In time, every post tends to be occupied by an employee who is incompetent to carry out his duties.

If you find yourself wondering who does all the work then, Peter has the answer:

Work is accomplished by those employees who have not yet reached their level of incompetence.

According to the authors, Peter’s Parry, that is refusing to be promoted to a position of incompetence, is not an option. The only solution is Creative Incompetence:

The method boils down to this: create the impression that you have already reached your level of incompetence. […]

Creative Incompetence will achieve best results if you choose an area of incompetence which does not directly hinder you in carrying out the main duties of your present position.

In sum, we might say that true success lies in our ability to stay competent rather than becoming it. Btw, I’ve written a whole article about the Peter Principle.

6. Solve the Dead Horse Theory

The Dead Horse Theory is a meme built around the idiom of ‘flogging a dead horse”:

The Tribal wisdom of the Indians, passed on from generation to generation, says that: “When you discover that you are riding a dead horse, the best strategy is to dismount.”

However, in modern business, education and government, far more advanced strategies are often employed, such as:

1. Buying a stronger whip.

2. Changing riders.

3. Threatening the horse with termination.

4. Appointing a committee to study the horse.

5. Arranging to visit other countries to see how others ride dead horses.

6. Lowering the standards so that dead horses can be included.

7. Re-classifying the dead horse as ‘living-impaired’.

8. Hiring outside contractors to ride the dead horse.

9. Harnessing several dead horses together to increase the speed.

10. Providing additional funding and/or training to increase the dead horse’s performance.

11. Doing a productivity study to see if lighter riders would improve the dead horse’s performance.

12. Declaring that as the dead horse does not have to be fed, it is less costly, carries lower overhead and, therefore, contributes substantially more to the bottom line of the economy than do some other horses.

13. Re-writing the expected performance requirements for all horses.

14. Promoting the dead horse to a supervisory position of hiring another horse.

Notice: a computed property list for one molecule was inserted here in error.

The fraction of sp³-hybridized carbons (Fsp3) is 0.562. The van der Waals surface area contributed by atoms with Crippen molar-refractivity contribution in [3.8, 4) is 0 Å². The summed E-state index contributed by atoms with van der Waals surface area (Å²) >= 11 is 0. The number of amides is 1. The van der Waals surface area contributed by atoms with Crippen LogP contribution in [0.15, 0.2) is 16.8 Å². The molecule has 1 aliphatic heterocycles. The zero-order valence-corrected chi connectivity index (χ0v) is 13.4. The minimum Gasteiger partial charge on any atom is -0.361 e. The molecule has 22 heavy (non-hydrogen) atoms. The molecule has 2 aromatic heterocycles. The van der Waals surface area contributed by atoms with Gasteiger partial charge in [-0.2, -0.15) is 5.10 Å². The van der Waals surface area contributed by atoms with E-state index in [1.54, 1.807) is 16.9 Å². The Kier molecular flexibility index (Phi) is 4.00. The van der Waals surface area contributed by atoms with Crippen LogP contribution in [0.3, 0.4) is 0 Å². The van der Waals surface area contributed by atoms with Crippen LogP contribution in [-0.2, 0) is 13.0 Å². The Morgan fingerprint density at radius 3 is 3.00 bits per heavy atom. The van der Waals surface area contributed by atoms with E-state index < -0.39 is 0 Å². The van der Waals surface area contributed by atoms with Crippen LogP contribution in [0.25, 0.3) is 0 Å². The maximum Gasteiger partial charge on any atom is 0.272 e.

I’ve tried to solve the Dead Horse Theory with more ancient horse wisdom.

7. Employ the Conflict Resolution Model

The Conflict Resolution Model is a mental model designed to do exactly what its name suggests it does. According to the model, there are six different ways you’d react to a conflict. They fall into two categories: emotional and rational.

Emotional Reactions

Flight: We evade or avoid the situation entirely. The conflict remains unresolved. Both parties lose.

Fight: We handle a conflict with the intention to win over others. There can only be one winner, though.

Give up: We retreat and give up. The conflict ends because we lose voluntarily.

Rational Reactions

Evade Responsibility: We delegate the matter to someone else. They might solve the conflict for us. Or make everything worse. Potentially, both parties end up losing.

Compromise: We find a solution both we and our counterpart can live with. It may be the best solution for everyone, given the situation. Or a spectacular mistake.

Consensus: Together with our counterpart we find a third way to resolve our conflict. In the best case-scenario, we end up with both parties being satisfied.

What’s your typical reaction to conflicts? What reaction do you anticipate from your counterparts?

Source: The Decision Book

8. Consider the Knife Theory of Hiring

Is there a way to beat the Peter Principle? With his Knife Theory of Hiring, writer David Perell explains the importance of hiring different people as a company grows:

When you first start a company, you need Swiss Army Knife people who can do a little bit of everything.

Once your company gets big, you need a bunch of kitchen knife people who do one thing very, very well.

David Perell

9. Stay Away from Bullshit Jobs

In 2013, David Graeber published his “work rant” on the prevalence of pointless professions. The late anthropologist turned his infamous essay into a book. He defines a bullshit job as follows:

A bullshit job is a form of paid employment that is so completely pointless, unnecessary, or pernicious that even the employee cannot justify its existence even though, as part of the conditions of employment, the employee feels obliged to pretend that this is not the case.

David Graeber, Bullshit Jobs

Graeber identified five types of useless positions, as described by The New Yorker contributor Nathan Heller:

“Flunkies,” he says, are those paid to hang around and make their superiors feel important: doormen, useless assistants, receptionists with silent phones, and so on. “Goons” are gratuitous or arms-race muscle; Graeber points to Oxford University’s P.R. staff, whose task appears to be to convince the public that Oxford is a good school. “Duct tapers” are hired to patch or bridge major flaws that their bosses are too lazy or inept to fix systemically. (This is the woman at the airline desk whose duty is to assuage angry passengers when bags don’t arrive.) “Box tickers” go through various motions, often using paperwork or serious-looking reports, to suggest that things are happening when things aren’t. […] Last are “taskmasters,” divided into two subtypes: unnecessary superiors, who manage people who don’t need management, and bullshit generators, whose job is to create and assign more bullshit for others.